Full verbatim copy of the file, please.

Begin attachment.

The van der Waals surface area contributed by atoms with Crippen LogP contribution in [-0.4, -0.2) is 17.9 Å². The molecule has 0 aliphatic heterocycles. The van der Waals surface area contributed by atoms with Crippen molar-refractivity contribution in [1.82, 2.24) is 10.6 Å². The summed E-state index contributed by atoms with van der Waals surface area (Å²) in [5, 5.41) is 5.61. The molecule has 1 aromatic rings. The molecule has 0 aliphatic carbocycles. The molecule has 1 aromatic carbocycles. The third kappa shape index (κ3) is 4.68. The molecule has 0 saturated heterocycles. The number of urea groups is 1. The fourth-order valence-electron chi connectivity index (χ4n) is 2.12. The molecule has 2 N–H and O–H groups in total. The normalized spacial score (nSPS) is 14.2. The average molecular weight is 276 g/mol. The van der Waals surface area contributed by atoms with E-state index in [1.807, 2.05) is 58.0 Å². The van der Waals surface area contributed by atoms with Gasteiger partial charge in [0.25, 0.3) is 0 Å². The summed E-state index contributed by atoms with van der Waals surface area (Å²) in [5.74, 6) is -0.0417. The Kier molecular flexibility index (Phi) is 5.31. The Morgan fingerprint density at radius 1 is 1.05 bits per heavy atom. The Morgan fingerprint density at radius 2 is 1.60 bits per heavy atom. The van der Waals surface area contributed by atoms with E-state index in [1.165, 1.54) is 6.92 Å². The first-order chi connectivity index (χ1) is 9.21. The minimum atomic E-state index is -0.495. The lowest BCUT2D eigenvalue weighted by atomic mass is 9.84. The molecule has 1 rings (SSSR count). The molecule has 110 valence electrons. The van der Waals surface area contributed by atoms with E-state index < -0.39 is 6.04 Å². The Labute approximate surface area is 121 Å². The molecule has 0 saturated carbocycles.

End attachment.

The van der Waals surface area contributed by atoms with Crippen LogP contribution in [-0.4, -0.2) is 17.9 Å². The molecule has 0 aliphatic heterocycles. The van der Waals surface area contributed by atoms with Crippen molar-refractivity contribution in [1.82, 2.24) is 10.6 Å². The summed E-state index contributed by atoms with van der Waals surface area (Å²) in [5, 5.41) is 5.61. The molecule has 1 aromatic rings. The molecule has 0 aliphatic carbocycles. The molecule has 1 aromatic carbocycles. The third kappa shape index (κ3) is 4.68. The molecule has 0 saturated heterocycles. The number of urea groups is 1. The fourth-order valence-electron chi connectivity index (χ4n) is 2.12. The molecule has 2 N–H and O–H groups in total. The normalized spacial score (nSPS) is 14.2. The average molecular weight is 276 g/mol. The van der Waals surface area contributed by atoms with E-state index in [1.807, 2.05) is 58.0 Å². The van der Waals surface area contributed by atoms with Gasteiger partial charge in [0.25, 0.3) is 0 Å². The summed E-state index contributed by atoms with van der Waals surface area (Å²) in [5.74, 6) is -0.0417. The Kier molecular flexibility index (Phi) is 5.31. The Morgan fingerprint density at radius 1 is 1.05 bits per heavy atom. The Morgan fingerprint density at radius 2 is 1.60 bits per heavy atom. The van der Waals surface area contributed by atoms with E-state index in [1.165, 1.54) is 6.92 Å². The first-order chi connectivity index (χ1) is 9.21. The minimum atomic E-state index is -0.495. The lowest BCUT2D eigenvalue weighted by atomic mass is 9.84. The molecule has 1 rings (SSSR count). The molecule has 110 valence electrons. The van der Waals surface area contributed by atoms with E-state index < -0.39 is 6.04 Å². The Labute approximate surface area is 121 Å². The molecule has 0 saturated carbocycles.